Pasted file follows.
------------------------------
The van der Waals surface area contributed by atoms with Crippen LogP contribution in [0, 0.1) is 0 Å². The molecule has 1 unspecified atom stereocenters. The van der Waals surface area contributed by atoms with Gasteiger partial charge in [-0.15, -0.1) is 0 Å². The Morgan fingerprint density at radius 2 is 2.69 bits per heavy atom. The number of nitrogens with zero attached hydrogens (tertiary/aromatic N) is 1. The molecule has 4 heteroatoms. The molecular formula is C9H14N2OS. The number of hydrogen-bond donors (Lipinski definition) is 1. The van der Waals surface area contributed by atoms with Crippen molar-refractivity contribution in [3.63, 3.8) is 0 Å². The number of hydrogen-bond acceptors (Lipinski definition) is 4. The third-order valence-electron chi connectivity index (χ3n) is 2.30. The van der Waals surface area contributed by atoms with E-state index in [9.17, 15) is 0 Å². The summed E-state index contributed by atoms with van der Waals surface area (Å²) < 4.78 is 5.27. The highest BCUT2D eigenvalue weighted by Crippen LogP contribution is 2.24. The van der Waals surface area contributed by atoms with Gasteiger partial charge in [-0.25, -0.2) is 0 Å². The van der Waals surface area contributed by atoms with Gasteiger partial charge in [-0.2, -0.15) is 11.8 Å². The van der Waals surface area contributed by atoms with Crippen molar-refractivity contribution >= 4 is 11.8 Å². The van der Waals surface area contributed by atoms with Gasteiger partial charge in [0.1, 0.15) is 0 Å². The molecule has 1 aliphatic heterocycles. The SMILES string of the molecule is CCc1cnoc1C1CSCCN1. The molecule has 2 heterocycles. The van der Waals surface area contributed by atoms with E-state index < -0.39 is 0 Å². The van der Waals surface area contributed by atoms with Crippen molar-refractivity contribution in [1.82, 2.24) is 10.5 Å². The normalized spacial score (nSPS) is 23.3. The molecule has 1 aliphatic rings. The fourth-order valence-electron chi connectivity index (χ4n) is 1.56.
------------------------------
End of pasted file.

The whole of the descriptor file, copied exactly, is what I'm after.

The van der Waals surface area contributed by atoms with Crippen LogP contribution in [0, 0.1) is 0 Å². The molecule has 1 unspecified atom stereocenters. The van der Waals surface area contributed by atoms with Gasteiger partial charge in [-0.15, -0.1) is 0 Å². The Morgan fingerprint density at radius 2 is 2.69 bits per heavy atom. The number of nitrogens with zero attached hydrogens (tertiary/aromatic N) is 1. The molecule has 4 heteroatoms. The molecular formula is C9H14N2OS. The number of hydrogen-bond donors (Lipinski definition) is 1. The van der Waals surface area contributed by atoms with Crippen molar-refractivity contribution in [3.63, 3.8) is 0 Å². The number of hydrogen-bond acceptors (Lipinski definition) is 4. The third-order valence-electron chi connectivity index (χ3n) is 2.30. The van der Waals surface area contributed by atoms with E-state index in [9.17, 15) is 0 Å². The summed E-state index contributed by atoms with van der Waals surface area (Å²) < 4.78 is 5.27. The highest BCUT2D eigenvalue weighted by Crippen LogP contribution is 2.24. The van der Waals surface area contributed by atoms with Gasteiger partial charge in [-0.25, -0.2) is 0 Å². The van der Waals surface area contributed by atoms with Gasteiger partial charge in [-0.2, -0.15) is 11.8 Å². The van der Waals surface area contributed by atoms with Crippen molar-refractivity contribution >= 4 is 11.8 Å². The van der Waals surface area contributed by atoms with Gasteiger partial charge in [0.1, 0.15) is 0 Å². The molecule has 1 aliphatic heterocycles. The SMILES string of the molecule is CCc1cnoc1C1CSCCN1. The molecule has 2 heterocycles. The van der Waals surface area contributed by atoms with E-state index < -0.39 is 0 Å². The van der Waals surface area contributed by atoms with Crippen molar-refractivity contribution in [1.82, 2.24) is 10.5 Å². The normalized spacial score (nSPS) is 23.3. The molecule has 1 aliphatic rings. The fourth-order valence-electron chi connectivity index (χ4n) is 1.56.